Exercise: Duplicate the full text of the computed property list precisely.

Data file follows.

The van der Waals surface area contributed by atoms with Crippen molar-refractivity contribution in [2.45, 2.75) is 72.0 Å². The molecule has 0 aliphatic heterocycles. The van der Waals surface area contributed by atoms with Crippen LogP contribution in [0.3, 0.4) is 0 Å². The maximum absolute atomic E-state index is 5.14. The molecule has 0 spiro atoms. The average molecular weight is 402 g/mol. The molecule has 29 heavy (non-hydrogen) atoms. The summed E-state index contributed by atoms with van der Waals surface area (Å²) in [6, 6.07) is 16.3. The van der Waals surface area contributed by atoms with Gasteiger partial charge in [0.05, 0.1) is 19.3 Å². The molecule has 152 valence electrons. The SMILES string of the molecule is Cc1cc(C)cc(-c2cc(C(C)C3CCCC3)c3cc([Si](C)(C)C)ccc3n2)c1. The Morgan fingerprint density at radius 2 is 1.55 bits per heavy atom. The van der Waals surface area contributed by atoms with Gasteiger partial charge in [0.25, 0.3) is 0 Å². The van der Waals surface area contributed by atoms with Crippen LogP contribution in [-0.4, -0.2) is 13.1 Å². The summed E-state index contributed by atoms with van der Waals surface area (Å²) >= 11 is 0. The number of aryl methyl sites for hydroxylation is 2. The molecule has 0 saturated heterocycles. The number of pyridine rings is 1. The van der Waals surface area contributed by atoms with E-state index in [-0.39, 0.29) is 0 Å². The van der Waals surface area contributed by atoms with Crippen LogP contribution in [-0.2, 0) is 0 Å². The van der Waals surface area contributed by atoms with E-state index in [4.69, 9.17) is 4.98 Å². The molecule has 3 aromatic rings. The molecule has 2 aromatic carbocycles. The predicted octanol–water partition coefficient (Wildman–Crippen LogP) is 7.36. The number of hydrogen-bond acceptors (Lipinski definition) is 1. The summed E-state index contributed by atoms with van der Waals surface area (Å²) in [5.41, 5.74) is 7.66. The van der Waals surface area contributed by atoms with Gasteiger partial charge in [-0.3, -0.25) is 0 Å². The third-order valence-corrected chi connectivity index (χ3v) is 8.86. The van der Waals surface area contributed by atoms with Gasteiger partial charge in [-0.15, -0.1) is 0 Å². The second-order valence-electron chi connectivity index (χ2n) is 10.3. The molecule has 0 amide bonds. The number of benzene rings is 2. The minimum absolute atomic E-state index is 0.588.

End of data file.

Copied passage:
The van der Waals surface area contributed by atoms with Crippen molar-refractivity contribution in [2.45, 2.75) is 72.0 Å². The molecule has 0 aliphatic heterocycles. The van der Waals surface area contributed by atoms with Crippen LogP contribution in [0.3, 0.4) is 0 Å². The maximum absolute atomic E-state index is 5.14. The molecule has 0 spiro atoms. The average molecular weight is 402 g/mol. The molecule has 29 heavy (non-hydrogen) atoms. The summed E-state index contributed by atoms with van der Waals surface area (Å²) in [6, 6.07) is 16.3. The van der Waals surface area contributed by atoms with Gasteiger partial charge in [0.05, 0.1) is 19.3 Å². The molecule has 152 valence electrons. The SMILES string of the molecule is Cc1cc(C)cc(-c2cc(C(C)C3CCCC3)c3cc([Si](C)(C)C)ccc3n2)c1. The Morgan fingerprint density at radius 2 is 1.55 bits per heavy atom. The van der Waals surface area contributed by atoms with Gasteiger partial charge in [0.25, 0.3) is 0 Å². The van der Waals surface area contributed by atoms with Crippen LogP contribution in [-0.4, -0.2) is 13.1 Å². The summed E-state index contributed by atoms with van der Waals surface area (Å²) >= 11 is 0. The number of aryl methyl sites for hydroxylation is 2. The molecule has 0 saturated heterocycles. The number of pyridine rings is 1. The van der Waals surface area contributed by atoms with E-state index in [-0.39, 0.29) is 0 Å². The van der Waals surface area contributed by atoms with Crippen LogP contribution in [-0.2, 0) is 0 Å². The van der Waals surface area contributed by atoms with E-state index in [4.69, 9.17) is 4.98 Å². The molecule has 3 aromatic rings. The molecule has 2 aromatic carbocycles. The predicted octanol–water partition coefficient (Wildman–Crippen LogP) is 7.36. The number of hydrogen-bond acceptors (Lipinski definition) is 1. The summed E-state index contributed by atoms with van der Waals surface area (Å²) in [5.41, 5.74) is 7.66. The van der Waals surface area contributed by atoms with Gasteiger partial charge in [-0.3, -0.25) is 0 Å². The third-order valence-corrected chi connectivity index (χ3v) is 8.86. The van der Waals surface area contributed by atoms with Gasteiger partial charge in [-0.15, -0.1) is 0 Å². The second-order valence-electron chi connectivity index (χ2n) is 10.3. The molecule has 0 amide bonds. The number of benzene rings is 2. The minimum absolute atomic E-state index is 0.588.